Processed with VSCOcam with f2 preset Processed with VSCOcam with a5 preset Processed with VSCOcam with f2 preset Processed with VSCOcam with f2 preset Processed with VSCOcam with f2 preset

It’s the small things this morning that have begun to feel familiar the way things do when a place becomes home. A certain sense of place comes with repetition, and this morning’s five minutes of noticing are stitched together in the leaving and arriving of the morning routine we’ve made here.

The boys eat cereal in the breakfast nook as we whirl about, T preparing to commute by bike, me in strappy sandals. They sit at the butcher block island we’ve had forever (since we lived in the house at the end of the dirt road in VT) and they swing their legs sleepily, alternately giggling and whining about this or that, dragging their spoons around their bowls. Sipping milk, or forgetting to eat as a book distracts them. I check lunch boxes, make tea, fry an egg, blow-dry my still-wet bangs, and kiss T at the door. The boys straggle out ahead carrying the things they do: a lunch basket for Sprout, a backpack for Bean, sandals, a rain jacket, whatever the day demands.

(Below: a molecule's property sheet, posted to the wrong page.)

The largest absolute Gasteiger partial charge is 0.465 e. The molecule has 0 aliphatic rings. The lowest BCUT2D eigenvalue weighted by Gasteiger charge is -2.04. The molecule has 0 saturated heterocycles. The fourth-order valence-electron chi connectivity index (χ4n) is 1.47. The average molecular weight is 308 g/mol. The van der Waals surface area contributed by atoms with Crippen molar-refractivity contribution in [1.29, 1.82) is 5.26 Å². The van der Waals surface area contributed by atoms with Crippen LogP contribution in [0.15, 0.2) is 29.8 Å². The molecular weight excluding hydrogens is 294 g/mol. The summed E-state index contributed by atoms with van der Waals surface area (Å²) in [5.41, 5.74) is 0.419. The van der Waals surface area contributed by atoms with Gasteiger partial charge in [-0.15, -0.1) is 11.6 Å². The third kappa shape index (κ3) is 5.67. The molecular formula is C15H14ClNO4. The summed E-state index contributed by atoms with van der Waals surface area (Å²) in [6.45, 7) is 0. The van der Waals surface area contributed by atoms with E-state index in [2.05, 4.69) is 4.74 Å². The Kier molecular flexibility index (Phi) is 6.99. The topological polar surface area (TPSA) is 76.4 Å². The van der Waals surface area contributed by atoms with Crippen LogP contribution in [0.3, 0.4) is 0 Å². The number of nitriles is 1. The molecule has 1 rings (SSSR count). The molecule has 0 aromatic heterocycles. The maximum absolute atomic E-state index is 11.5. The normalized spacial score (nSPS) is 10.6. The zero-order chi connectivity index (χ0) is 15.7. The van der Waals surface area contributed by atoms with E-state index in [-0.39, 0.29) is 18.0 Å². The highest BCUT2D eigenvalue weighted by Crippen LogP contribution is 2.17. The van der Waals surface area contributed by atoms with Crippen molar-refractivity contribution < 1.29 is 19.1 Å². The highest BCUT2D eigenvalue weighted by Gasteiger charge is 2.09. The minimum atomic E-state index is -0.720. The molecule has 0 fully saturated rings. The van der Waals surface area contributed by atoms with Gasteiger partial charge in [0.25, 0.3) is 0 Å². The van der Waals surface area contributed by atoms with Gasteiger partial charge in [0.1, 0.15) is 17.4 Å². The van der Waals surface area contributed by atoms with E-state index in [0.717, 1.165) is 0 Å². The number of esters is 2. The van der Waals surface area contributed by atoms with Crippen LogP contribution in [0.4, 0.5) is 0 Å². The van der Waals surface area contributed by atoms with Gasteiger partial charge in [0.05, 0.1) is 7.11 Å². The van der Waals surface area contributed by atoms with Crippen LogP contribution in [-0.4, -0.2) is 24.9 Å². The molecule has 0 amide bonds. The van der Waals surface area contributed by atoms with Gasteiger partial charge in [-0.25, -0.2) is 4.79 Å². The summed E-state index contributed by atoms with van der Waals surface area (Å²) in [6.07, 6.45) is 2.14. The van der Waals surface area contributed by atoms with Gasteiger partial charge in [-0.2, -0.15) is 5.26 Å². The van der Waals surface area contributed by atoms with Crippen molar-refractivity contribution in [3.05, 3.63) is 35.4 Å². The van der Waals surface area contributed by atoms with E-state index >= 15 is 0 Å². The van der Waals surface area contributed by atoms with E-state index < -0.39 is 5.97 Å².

In the car I cut along side streets through the same five blocks every day; past bungalows with yards crowded with roses, and under dogwoods just starting to bloom. How I love their four-petaled geometry and fragrance, each blossom waxy white and scrawled with rosy capillaries, each leaf fluttering beneath in green contrast, caught in the soft wind of the new day.

We go past coffee shops and the place we bike to for donuts; past the haberdashery where everyone tried on dozens of hats, and then across the drawbridge where every time we look up to the little windowed room above us on the bridge. There operator sit. We’ve only seen him once, in a neon vest. White haired, looking down at us looking up. And when I ask my friend, he tells me that the drawbridges in this city were built before people understood that the river was tugged by the ocean’s changing tides. Newer bridges are built in smooth arches, suspended by cables, and boats pass beneath when the tide is low. But there is something about the older ones, rugged with metalwork and rigged with sections that gape wide for passing ships that I admire. An older utility, flawed though it may be.

three little girls all perched behind on a saddle board over her back wheel zip as if it is a daily occurrence.

Then we’ve arrived. Bean’s class starts in the park, jump-roping, and Sprout and I wander about under big trees or I talk with other parents as a handful of dogs run circles about us.

Today it is field day. That inevitable end of year event of water balloon tosses and gunny sack races, and as I’m walking back to my car, the children are gathering in a long line in the park. The sun filters through the leaves of the ancient cedars and tulip maples to find their faces, and eager upturned cheeks.

I watch for a moment, then carry my tea back to my car and find my way back across a different bridge. Leaving leaving and arriving; the different parts of me collide. Theirs and mine. The day as was for a fleeting instant before it becomes what it will be.